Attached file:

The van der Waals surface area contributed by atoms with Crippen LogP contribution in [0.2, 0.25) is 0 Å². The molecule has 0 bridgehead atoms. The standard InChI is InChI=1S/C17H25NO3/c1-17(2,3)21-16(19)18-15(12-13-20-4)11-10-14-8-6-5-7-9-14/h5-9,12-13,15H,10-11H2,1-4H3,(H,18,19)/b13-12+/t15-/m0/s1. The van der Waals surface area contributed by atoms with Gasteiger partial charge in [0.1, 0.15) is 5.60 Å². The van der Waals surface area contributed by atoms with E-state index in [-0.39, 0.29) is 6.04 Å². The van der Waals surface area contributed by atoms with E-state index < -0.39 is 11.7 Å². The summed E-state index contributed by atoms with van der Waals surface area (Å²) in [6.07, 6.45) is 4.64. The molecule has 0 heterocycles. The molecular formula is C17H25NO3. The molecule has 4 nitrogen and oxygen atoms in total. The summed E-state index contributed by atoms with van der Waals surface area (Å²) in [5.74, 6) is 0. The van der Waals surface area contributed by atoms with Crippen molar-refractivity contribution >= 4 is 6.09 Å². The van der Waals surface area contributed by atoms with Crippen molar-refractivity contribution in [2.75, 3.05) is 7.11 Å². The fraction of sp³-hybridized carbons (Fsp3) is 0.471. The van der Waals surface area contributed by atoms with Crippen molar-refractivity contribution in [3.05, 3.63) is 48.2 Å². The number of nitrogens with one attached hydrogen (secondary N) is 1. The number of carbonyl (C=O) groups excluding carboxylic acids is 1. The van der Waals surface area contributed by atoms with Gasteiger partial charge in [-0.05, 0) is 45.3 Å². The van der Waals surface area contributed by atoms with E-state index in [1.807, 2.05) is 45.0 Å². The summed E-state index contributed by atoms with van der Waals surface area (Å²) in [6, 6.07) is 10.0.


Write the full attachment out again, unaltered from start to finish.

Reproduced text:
The van der Waals surface area contributed by atoms with Crippen LogP contribution in [0.2, 0.25) is 0 Å². The molecule has 0 bridgehead atoms. The standard InChI is InChI=1S/C17H25NO3/c1-17(2,3)21-16(19)18-15(12-13-20-4)11-10-14-8-6-5-7-9-14/h5-9,12-13,15H,10-11H2,1-4H3,(H,18,19)/b13-12+/t15-/m0/s1. The van der Waals surface area contributed by atoms with Gasteiger partial charge in [0.1, 0.15) is 5.60 Å². The van der Waals surface area contributed by atoms with E-state index in [-0.39, 0.29) is 6.04 Å². The van der Waals surface area contributed by atoms with E-state index < -0.39 is 11.7 Å². The summed E-state index contributed by atoms with van der Waals surface area (Å²) in [6.07, 6.45) is 4.64. The molecule has 0 heterocycles. The molecular formula is C17H25NO3. The molecule has 4 nitrogen and oxygen atoms in total. The summed E-state index contributed by atoms with van der Waals surface area (Å²) in [5.74, 6) is 0. The van der Waals surface area contributed by atoms with Crippen molar-refractivity contribution >= 4 is 6.09 Å². The van der Waals surface area contributed by atoms with Crippen molar-refractivity contribution in [2.75, 3.05) is 7.11 Å². The fraction of sp³-hybridized carbons (Fsp3) is 0.471. The van der Waals surface area contributed by atoms with Crippen molar-refractivity contribution in [3.05, 3.63) is 48.2 Å². The number of nitrogens with one attached hydrogen (secondary N) is 1. The number of carbonyl (C=O) groups excluding carboxylic acids is 1. The van der Waals surface area contributed by atoms with Gasteiger partial charge in [-0.05, 0) is 45.3 Å². The van der Waals surface area contributed by atoms with E-state index in [1.807, 2.05) is 45.0 Å². The summed E-state index contributed by atoms with van der Waals surface area (Å²) in [6, 6.07) is 10.0.